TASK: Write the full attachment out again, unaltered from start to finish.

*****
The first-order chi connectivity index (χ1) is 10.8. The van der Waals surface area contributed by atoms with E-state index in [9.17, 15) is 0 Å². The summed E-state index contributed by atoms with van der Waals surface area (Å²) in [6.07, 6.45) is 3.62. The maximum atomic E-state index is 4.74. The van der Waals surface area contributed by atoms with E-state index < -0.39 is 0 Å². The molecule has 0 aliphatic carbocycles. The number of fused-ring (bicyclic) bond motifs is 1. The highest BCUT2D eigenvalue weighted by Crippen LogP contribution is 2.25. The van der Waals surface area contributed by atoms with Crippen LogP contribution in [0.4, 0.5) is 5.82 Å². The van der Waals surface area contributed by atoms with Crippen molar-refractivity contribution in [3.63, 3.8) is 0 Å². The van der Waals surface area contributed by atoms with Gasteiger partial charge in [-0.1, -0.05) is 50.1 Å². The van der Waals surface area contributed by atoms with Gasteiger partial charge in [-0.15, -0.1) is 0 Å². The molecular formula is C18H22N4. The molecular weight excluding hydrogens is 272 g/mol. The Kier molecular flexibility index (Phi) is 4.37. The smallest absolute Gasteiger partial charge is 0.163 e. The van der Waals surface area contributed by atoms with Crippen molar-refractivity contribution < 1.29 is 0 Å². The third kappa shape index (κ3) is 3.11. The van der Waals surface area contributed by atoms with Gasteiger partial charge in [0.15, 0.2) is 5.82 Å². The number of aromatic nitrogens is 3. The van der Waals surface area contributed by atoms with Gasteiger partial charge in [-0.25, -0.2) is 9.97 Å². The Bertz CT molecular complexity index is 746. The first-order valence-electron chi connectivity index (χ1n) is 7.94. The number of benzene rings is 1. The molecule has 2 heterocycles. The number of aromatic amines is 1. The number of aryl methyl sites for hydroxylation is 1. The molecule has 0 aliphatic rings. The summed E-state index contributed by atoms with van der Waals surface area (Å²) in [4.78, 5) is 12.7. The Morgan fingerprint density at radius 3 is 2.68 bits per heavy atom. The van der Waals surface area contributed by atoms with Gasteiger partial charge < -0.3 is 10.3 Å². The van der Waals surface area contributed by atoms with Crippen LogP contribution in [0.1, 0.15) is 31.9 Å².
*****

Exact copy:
The first-order chi connectivity index (χ1) is 10.8. The van der Waals surface area contributed by atoms with E-state index in [9.17, 15) is 0 Å². The summed E-state index contributed by atoms with van der Waals surface area (Å²) in [6.07, 6.45) is 3.62. The maximum atomic E-state index is 4.74. The van der Waals surface area contributed by atoms with E-state index < -0.39 is 0 Å². The molecule has 0 aliphatic carbocycles. The number of fused-ring (bicyclic) bond motifs is 1. The highest BCUT2D eigenvalue weighted by Crippen LogP contribution is 2.25. The van der Waals surface area contributed by atoms with Crippen LogP contribution in [0.4, 0.5) is 5.82 Å². The van der Waals surface area contributed by atoms with Crippen molar-refractivity contribution in [3.63, 3.8) is 0 Å². The van der Waals surface area contributed by atoms with Gasteiger partial charge in [-0.1, -0.05) is 50.1 Å². The van der Waals surface area contributed by atoms with Gasteiger partial charge in [-0.15, -0.1) is 0 Å². The molecular formula is C18H22N4. The molecular weight excluding hydrogens is 272 g/mol. The Kier molecular flexibility index (Phi) is 4.37. The smallest absolute Gasteiger partial charge is 0.163 e. The van der Waals surface area contributed by atoms with Crippen molar-refractivity contribution < 1.29 is 0 Å². The third kappa shape index (κ3) is 3.11. The van der Waals surface area contributed by atoms with Gasteiger partial charge in [0.15, 0.2) is 5.82 Å². The number of aromatic nitrogens is 3. The van der Waals surface area contributed by atoms with Gasteiger partial charge in [-0.25, -0.2) is 9.97 Å². The Bertz CT molecular complexity index is 746. The first-order valence-electron chi connectivity index (χ1n) is 7.94. The number of benzene rings is 1. The molecule has 2 heterocycles. The number of aromatic amines is 1. The number of aryl methyl sites for hydroxylation is 1. The molecule has 0 aliphatic rings. The summed E-state index contributed by atoms with van der Waals surface area (Å²) in [4.78, 5) is 12.7. The Morgan fingerprint density at radius 3 is 2.68 bits per heavy atom. The van der Waals surface area contributed by atoms with Gasteiger partial charge < -0.3 is 10.3 Å². The van der Waals surface area contributed by atoms with Crippen LogP contribution in [0.1, 0.15) is 31.9 Å².